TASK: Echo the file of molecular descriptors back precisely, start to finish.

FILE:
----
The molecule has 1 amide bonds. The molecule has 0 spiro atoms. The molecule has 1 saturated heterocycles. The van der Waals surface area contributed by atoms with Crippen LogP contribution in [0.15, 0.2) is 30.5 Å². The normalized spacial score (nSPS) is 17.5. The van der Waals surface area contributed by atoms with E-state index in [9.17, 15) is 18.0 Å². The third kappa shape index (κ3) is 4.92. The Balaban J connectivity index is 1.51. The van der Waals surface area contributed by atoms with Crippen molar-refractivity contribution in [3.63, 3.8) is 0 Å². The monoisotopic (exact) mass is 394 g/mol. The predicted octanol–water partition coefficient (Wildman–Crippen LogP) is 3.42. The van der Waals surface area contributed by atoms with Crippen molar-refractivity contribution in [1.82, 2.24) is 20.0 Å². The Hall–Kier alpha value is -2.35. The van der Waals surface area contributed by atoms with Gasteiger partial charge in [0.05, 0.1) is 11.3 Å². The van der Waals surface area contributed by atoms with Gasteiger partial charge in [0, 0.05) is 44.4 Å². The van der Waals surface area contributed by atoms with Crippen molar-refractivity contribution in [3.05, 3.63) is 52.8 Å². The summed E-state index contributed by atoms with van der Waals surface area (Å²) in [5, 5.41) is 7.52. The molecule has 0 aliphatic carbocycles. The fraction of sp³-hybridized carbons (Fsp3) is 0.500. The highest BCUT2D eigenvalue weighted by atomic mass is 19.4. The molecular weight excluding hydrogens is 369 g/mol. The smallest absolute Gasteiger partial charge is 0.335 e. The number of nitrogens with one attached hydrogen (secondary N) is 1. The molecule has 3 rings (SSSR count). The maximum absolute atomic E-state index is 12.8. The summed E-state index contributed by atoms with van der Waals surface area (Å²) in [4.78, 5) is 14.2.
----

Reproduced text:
The molecule has 1 amide bonds. The molecule has 0 spiro atoms. The molecule has 1 saturated heterocycles. The van der Waals surface area contributed by atoms with Crippen LogP contribution in [0.15, 0.2) is 30.5 Å². The normalized spacial score (nSPS) is 17.5. The van der Waals surface area contributed by atoms with E-state index in [9.17, 15) is 18.0 Å². The third kappa shape index (κ3) is 4.92. The Balaban J connectivity index is 1.51. The van der Waals surface area contributed by atoms with Crippen molar-refractivity contribution in [3.63, 3.8) is 0 Å². The monoisotopic (exact) mass is 394 g/mol. The predicted octanol–water partition coefficient (Wildman–Crippen LogP) is 3.42. The van der Waals surface area contributed by atoms with Crippen molar-refractivity contribution in [1.82, 2.24) is 20.0 Å². The Hall–Kier alpha value is -2.35. The van der Waals surface area contributed by atoms with Gasteiger partial charge in [0.05, 0.1) is 11.3 Å². The van der Waals surface area contributed by atoms with Gasteiger partial charge in [0, 0.05) is 44.4 Å². The van der Waals surface area contributed by atoms with Crippen molar-refractivity contribution in [3.05, 3.63) is 52.8 Å². The summed E-state index contributed by atoms with van der Waals surface area (Å²) in [5, 5.41) is 7.52. The molecule has 0 aliphatic carbocycles. The fraction of sp³-hybridized carbons (Fsp3) is 0.500. The highest BCUT2D eigenvalue weighted by atomic mass is 19.4. The molecular weight excluding hydrogens is 369 g/mol. The smallest absolute Gasteiger partial charge is 0.335 e. The number of nitrogens with one attached hydrogen (secondary N) is 1. The molecule has 3 rings (SSSR count). The maximum absolute atomic E-state index is 12.8. The summed E-state index contributed by atoms with van der Waals surface area (Å²) in [4.78, 5) is 14.2.